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Physiol Behav. 2010 Jan 12;99(1):8-16. doi: 10.1016/j.physbeh.2009.10.001.

Salivary testosterone, cortisol, and progesterone: two-week stability, interhormone correlations, and effects of time of day, menstrual cycle, and oral contraceptive use on steroid hormone levels.

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Department of Psychology, University of Texas at Austin, 1 University Station A8000, Austin, TX 78705, USA.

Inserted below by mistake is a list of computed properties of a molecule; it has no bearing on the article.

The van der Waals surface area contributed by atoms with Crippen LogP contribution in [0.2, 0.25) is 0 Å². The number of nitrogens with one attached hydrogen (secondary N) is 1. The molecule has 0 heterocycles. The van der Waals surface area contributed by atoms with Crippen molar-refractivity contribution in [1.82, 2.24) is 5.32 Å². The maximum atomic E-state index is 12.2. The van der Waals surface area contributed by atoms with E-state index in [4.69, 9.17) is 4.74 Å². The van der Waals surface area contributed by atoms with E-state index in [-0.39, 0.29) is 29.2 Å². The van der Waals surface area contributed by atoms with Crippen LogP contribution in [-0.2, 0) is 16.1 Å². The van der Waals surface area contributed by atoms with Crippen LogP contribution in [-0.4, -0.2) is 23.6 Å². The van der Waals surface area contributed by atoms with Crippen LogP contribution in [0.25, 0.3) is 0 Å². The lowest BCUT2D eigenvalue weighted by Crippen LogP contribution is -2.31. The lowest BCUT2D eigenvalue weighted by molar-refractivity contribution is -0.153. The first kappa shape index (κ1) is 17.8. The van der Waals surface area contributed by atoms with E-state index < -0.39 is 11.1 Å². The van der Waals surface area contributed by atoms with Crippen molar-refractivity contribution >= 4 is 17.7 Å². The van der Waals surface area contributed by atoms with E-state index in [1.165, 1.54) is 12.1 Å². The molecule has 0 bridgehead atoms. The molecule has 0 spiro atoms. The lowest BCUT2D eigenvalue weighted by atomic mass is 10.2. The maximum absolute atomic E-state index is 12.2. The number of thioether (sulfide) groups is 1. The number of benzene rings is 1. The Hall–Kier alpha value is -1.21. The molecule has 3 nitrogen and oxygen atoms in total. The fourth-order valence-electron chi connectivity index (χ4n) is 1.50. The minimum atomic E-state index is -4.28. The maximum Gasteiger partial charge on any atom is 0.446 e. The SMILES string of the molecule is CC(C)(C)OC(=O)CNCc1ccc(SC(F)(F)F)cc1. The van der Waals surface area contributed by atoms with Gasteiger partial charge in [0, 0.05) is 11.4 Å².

With salivary assessment of steroid hormones increasing, more work is needed to address fundamental properties of steroid hormone levels in humans. Using a test-retest design and radioimmunoassay assessment of salivary steroids, we tested the reliability of testosterone, cortisol, and progesterone levels across two weeks, as well as the effects of oral contraceptives, menstrual cycle phase, and time of day on steroid hormone levels. Testosterone and cortisol were found to be highly reliable in both sexes. Progesterone was found to be reliable after collapsing across sex. Oral contraceptive use was associated with lower levels of testosterone, but did not affect cortisol. Contrary to expectations, oral contraceptives also did not affect progesterone. Menstrual cycle was found to affect levels of progesterone, but not testosterone or cortisol. Time of day had an effect on cortisol, on progesterone only at one testing time, and no effect on testosterone. We explored the interhormone correlations among testosterone, progesterone, and cortisol. All three hormones were positively correlated with one another in men. In women, progesterone was positively correlated with testosterone and cortisol, but testosterone and cortisol were uncorrelated.

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